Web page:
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4

Original source Henry's quote is verbatim from Christoph Pezel's 1590 book Außführliche, warhaffte und bestendige Erzehlung, and he mentions Pezel in a footnote to the paragraph prior to the story. Many sources indicate that the story originates with Pezel. Credibility I found a few historians who weighed in on whether the story was credible or not. Paul ...


4

The paramilitary organisations did not hold particular theological positions and members were not, in general, especially pious. They were, for the most part, members or adherents of their respective churches. For Protestants this was mainly Presbyterian and Anglican. Religious background, as a proof of allegiance and a guard against infiltration, was ...


0

The definitive difference between what St. Augustine believed and what Luther in all honesty came up with himself is quite different. It's like this: St. Augustine taught that grace is itself transformative and is infused into the soul of humanity, whereby changing their condition and makes the sinner righteous before God. So that when God sees the persons ...


2

This article by Stephen E. Saint is a little out of date (1998), but suggests unfinished business. Saint says that there were many conversions among the older generation, who appreciated the arrival of a force that ended the constant rounds of killing, and appreciated things such as medical help. However only a handful of the younger generation is ...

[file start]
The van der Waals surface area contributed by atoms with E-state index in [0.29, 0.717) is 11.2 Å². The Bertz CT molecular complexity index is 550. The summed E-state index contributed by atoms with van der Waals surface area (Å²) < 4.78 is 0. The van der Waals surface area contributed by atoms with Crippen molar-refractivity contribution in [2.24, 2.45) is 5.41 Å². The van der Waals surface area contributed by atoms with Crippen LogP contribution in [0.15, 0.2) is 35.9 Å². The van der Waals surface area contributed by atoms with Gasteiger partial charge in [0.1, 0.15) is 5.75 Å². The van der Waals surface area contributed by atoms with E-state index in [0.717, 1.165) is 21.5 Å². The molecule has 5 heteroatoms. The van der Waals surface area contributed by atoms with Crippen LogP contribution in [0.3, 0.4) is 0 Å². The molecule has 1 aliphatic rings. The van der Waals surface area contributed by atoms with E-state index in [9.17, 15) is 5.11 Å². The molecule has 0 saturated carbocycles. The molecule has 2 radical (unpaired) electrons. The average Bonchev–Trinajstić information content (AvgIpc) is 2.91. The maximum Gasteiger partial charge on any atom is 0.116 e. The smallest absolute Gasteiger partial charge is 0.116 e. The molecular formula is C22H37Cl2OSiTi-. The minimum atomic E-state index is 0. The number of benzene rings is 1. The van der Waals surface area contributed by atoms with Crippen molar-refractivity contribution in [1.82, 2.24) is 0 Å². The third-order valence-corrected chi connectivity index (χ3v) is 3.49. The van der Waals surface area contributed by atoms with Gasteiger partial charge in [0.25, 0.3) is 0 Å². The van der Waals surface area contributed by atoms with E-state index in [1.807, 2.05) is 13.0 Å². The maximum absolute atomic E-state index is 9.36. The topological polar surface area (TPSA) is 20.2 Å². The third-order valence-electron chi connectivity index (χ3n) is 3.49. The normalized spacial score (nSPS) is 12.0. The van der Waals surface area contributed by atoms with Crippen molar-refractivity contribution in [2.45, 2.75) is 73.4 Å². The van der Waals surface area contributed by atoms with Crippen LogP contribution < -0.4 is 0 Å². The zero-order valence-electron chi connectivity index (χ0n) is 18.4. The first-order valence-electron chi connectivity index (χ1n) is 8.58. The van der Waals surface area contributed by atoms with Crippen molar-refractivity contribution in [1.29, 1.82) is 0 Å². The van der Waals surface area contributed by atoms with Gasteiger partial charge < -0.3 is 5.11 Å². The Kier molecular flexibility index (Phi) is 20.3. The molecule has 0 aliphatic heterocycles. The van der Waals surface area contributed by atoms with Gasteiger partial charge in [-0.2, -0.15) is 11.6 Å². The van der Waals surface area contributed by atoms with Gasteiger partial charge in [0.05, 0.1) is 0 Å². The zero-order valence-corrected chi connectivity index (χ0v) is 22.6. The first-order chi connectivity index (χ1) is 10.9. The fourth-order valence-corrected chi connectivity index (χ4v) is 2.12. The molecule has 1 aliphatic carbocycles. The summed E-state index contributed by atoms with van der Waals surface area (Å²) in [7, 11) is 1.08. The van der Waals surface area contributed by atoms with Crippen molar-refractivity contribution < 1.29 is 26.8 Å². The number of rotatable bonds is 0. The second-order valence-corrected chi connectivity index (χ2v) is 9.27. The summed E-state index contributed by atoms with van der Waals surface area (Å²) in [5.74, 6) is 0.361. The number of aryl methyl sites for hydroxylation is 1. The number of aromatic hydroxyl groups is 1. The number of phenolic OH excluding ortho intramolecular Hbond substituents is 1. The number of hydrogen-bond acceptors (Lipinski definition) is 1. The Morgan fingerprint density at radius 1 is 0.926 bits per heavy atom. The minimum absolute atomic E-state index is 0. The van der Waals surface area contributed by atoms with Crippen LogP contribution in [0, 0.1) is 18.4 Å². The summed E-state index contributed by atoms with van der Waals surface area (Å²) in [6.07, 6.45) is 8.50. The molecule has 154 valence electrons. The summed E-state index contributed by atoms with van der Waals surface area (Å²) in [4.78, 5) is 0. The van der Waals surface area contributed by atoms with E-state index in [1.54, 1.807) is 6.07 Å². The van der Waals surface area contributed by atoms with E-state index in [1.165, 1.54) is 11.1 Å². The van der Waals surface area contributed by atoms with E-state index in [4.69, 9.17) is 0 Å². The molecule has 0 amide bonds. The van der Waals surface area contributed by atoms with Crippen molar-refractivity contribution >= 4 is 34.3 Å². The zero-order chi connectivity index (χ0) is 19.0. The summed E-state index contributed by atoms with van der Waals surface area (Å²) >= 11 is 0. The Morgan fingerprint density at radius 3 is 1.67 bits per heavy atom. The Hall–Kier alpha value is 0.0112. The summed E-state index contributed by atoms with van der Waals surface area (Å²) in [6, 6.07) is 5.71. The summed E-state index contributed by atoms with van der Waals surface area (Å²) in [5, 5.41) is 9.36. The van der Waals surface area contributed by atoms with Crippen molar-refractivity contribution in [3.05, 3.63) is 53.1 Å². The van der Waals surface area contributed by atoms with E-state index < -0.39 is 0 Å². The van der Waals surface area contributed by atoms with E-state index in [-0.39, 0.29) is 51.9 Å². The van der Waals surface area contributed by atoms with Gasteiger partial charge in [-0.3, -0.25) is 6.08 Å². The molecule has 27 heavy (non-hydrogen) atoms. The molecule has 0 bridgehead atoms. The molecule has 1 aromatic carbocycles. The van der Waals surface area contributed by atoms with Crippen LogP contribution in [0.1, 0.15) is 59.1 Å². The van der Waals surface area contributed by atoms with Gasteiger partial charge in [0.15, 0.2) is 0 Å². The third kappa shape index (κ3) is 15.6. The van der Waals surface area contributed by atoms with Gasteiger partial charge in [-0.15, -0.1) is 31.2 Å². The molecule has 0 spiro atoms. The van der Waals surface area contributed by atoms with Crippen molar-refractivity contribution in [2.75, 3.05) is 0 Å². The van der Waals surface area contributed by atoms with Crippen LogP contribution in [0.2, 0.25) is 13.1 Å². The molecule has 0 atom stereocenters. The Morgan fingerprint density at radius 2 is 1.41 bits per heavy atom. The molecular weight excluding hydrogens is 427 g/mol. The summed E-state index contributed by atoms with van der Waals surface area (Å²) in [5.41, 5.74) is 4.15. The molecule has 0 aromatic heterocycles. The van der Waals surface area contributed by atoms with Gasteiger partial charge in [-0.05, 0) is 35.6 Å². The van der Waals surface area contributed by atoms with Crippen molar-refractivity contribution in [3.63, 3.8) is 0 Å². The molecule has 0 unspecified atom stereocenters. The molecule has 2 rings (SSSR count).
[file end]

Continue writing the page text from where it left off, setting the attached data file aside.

1

The Vulgate Psalm 83:5 has saecula saeculorum, so I suppose a useful starting point would be an Anglo-Saxon psalter, as these did exist whereas vernacular Bibles didn't; but I can't find one online. Wycliffe (around 1390) translated Ps 84:5† into Late Middle English as "into the worlds of worlds", which is a fairly literal rendering of the Latin. ...


14

"Secret" is probably about the worst possible translation I can think of for the original term. The "Archivio Segreto Vaticano" is the current term in Italian, as documented on the Archive's website. This translates the Latin "Archivium Secretum Vaticanum" (see for example the references here). Secretum in Latin, however, does not necessarily mean "secret". ...


2

The Bible used today by Christians was dived into chapter and verse by Catholic Arch Bishop Stephen Langton. Prior to this, Jewish Rabbi,s had devided the OT, the OT used in their calendar, so that is could be used is worship through the year. This was their Catechism and their Liturgy.


4

The best data on this topic that I'm aware of comes from the Atlas of Global Christianity, which describes how Christian missions has changed between 1910 and 2010 (unfortunately, if it does include tradition-level data, I don't have access to it). An overview report summarizes its findings: The growth in missionary sending from the Global South is ...


1

St. Thomas Aquinas appears to believe this. He wrote in Summa Theologica II-II q. 1 a. 9 ("Whether it is suitable for the articles of faith to be embodied in a symbol?") ad 6: …the symbol of the Fathers…was drawn up after the faith was already spread abroad, and when the Church was already at peace…. … the symbol of the Apostles… was drawn up at the time ...


0